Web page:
White flowers of multiflora rose. Photo by Wisconsion DNR. Leaves of multiflora rose.
Appearance: Dense multi-stemmed shrubs can reach 8-13 feet tall and 9-13 feet wide. The stems often have an arching or drooping appearance.
Leaves and stems: Alternate, pinnately compound leaves, 4-6 inches long with serrated edges. Each leaf usually has 7 or 9 leaflets. Fringed stipules at the base of each leaf. Native roses have smooth stipules with no fringe. Multiflora rose has thick curved thorns while native roses have thinner, straighter thorns.
Flowers: White to slightly pink, blooms mid to late spring. Native roses have pink flowers (some are very light pink).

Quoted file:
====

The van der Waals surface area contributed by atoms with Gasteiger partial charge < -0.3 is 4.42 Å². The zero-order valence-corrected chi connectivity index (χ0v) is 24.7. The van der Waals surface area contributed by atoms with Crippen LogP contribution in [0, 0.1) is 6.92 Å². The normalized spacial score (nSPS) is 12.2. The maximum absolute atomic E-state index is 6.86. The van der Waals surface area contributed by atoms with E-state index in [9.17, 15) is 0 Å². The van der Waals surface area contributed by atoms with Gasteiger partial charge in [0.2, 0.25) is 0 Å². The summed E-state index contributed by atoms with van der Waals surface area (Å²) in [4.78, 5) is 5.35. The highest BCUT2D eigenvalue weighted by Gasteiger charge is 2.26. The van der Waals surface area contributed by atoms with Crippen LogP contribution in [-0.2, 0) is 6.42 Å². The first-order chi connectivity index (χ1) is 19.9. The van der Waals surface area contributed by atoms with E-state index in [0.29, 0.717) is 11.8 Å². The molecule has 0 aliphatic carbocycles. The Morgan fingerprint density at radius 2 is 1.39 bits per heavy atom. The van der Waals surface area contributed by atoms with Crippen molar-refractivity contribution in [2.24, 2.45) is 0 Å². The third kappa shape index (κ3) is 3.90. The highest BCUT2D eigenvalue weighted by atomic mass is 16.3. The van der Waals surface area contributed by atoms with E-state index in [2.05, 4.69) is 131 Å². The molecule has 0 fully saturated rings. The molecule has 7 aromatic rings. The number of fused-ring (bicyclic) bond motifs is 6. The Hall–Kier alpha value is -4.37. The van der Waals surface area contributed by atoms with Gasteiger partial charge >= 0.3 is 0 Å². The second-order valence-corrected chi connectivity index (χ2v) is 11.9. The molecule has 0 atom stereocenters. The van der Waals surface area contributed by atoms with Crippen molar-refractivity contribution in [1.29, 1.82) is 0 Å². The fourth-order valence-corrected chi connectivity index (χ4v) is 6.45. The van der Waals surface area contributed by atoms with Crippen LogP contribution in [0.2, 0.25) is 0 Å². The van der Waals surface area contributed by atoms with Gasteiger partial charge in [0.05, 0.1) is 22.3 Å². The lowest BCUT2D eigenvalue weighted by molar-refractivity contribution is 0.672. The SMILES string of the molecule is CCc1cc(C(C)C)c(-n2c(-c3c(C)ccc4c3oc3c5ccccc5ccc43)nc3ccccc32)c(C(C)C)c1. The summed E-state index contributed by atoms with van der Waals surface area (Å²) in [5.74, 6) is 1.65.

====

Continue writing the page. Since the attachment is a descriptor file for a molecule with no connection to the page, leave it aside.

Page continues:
Fruit: Small (diameter less than 0.25 in.) red to brownish-red fruit (rose hips). Plant produces up to 500,000 seeds per year. Fruits can be eaten and spread by birds and wildlife. Seeds in the soil can remain viable for 10-20 years.
Roots: Branches that contact the soil can produce roots. New plants can develop from shallow roots.
- Multiflora rose factsheet - Wisconsin DNR
- Minnesota Noxious Weeds
- To distinguish multiflora rose from native roses Mistaken Identity - Invasive Plants and their Native Look-Alikes
- Woody vegetation control
- MISIN multiflora rose identification training module
- Brush management - Multiflora rose - US NRCS
- Multiflora rose factsheet - US Forest Service